Sometime back, Manipur Chief Minister N Biren Singh expressed his frustration over the proliferation of civil society organisations (CSOs) in recent times making it difficult for the government or authorities to choose which CSO it has to negotiate in view of the current crisis. And he stressed upon the imperative need for unity among CSOs to overcome the current confusing scenario that has arisen from the proliferation of various civil bodies.
He emphasised that the recent mushrooming of such groups has left both central and state governments quite perplexed. He urged these bodies to amalgamate their efforts, fostering a harmonised approach to address ongoing conflicts more effectively. Chief Minister Biren is both right and wrong. He is right in the sense that every CSO seems to have a set agenda and sense of self-importance.
On the other hand, he is wrong for failing to see the root cause of such a proliferation. No, it is not the DNA factor which gives rise to such a phenomenon. There is a saying that there is lack of unanimity among the Meiteis and that that at most times they are divided on issues except, of course, on the issue of Manipur’s integrity and this is often painted as a negative vibe. It is also sometimes termed as ‘Ani Thokpi’ popularly.
Now, it has gone beyond ‘Ani Thokpi’ to proliferation. There is also a term ‘Hoi Laoba’ in which everyone follows the leader or the voice of the majority whatever be the consequences. This is simply not the case among the Meiteis. They always question the pros and cons of everything before forming an opinion. Whatever people say, we consider it as a manifestation of a sense of democratic spirit among the Meiteis. This is what one generally calls human development and a product of its civilizational history through the ages.
Look at the recent rise of youths. They are not only angry with the powers that be, but also with the way the general public’s energy and response is being channelised by different forces. They have become extremely frustrated with the utter lack of resolve of the elected representatives and their meaningless political stunts.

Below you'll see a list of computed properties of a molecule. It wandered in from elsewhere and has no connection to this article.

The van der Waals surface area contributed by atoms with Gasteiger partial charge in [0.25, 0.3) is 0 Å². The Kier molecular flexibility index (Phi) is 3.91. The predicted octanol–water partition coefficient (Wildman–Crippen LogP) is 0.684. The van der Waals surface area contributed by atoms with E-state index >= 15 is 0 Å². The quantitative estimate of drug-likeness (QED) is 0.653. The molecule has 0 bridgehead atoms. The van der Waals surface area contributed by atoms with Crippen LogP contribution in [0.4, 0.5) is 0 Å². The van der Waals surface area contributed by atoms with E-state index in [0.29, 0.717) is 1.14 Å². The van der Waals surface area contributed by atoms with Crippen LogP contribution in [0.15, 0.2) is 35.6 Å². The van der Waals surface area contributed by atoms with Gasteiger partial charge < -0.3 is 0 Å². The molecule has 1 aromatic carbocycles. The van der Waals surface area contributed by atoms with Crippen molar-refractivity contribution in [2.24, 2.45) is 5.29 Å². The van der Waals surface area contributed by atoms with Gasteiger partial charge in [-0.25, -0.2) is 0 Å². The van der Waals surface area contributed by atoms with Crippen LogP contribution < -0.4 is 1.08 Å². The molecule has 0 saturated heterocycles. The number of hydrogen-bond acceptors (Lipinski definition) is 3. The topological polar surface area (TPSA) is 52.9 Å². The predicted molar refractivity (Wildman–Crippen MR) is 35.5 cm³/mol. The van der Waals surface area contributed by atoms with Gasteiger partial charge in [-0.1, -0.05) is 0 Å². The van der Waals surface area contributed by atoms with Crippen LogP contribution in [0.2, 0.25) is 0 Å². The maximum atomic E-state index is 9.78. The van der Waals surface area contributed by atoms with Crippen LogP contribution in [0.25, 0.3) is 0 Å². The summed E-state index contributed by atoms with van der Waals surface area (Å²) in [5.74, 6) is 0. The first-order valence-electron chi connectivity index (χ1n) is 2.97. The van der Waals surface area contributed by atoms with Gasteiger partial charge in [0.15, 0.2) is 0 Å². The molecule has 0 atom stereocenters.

As they say, action speaks louder than words. They might give countless numbers of pledges in the name of Manipur and its ‘sacrosanct’ territorial integrity or its people. But, they are always hesitant when the time of reckoning knocks at the door. The word ‘political sacrifice’ does not exist in their vocabulary and their only prayer is of political survival at any cost.
On the other hand, those in the field fighting the militants with the bare minimum of arms to protect their villages and property are fed up with the way Imphal headquartered CSOs are trying to dictate terms with their conventions and conferences. The frustration is not only with the elected representatives, but also with the CSOs also who pursue different strategies and who all claim to be apex bodies.
Most of the youths and people dying in the attacks are villagers and volunteers, not the so-called leaders sitting in Imphal and negotiating Union Home Ministry mandarins in New Delhi. Also, they do not want to listen to sermons from either the Chief Minister or the CSO leaders. It is the confusing state of affairs within the government and conflicting stances of both the state government and CSO leaders that has led to frustration among the people and establishing of new CSOs.
With regard to the statement of the Chief Minister, we must say the government simply cannot afford to be confused in times of crisis. The government is there to restore order and establish the writ of law and it is the state’s basic function. If it cannot deliver on this basic function and let chaos continue in the state, certainly the government has ceased to be one.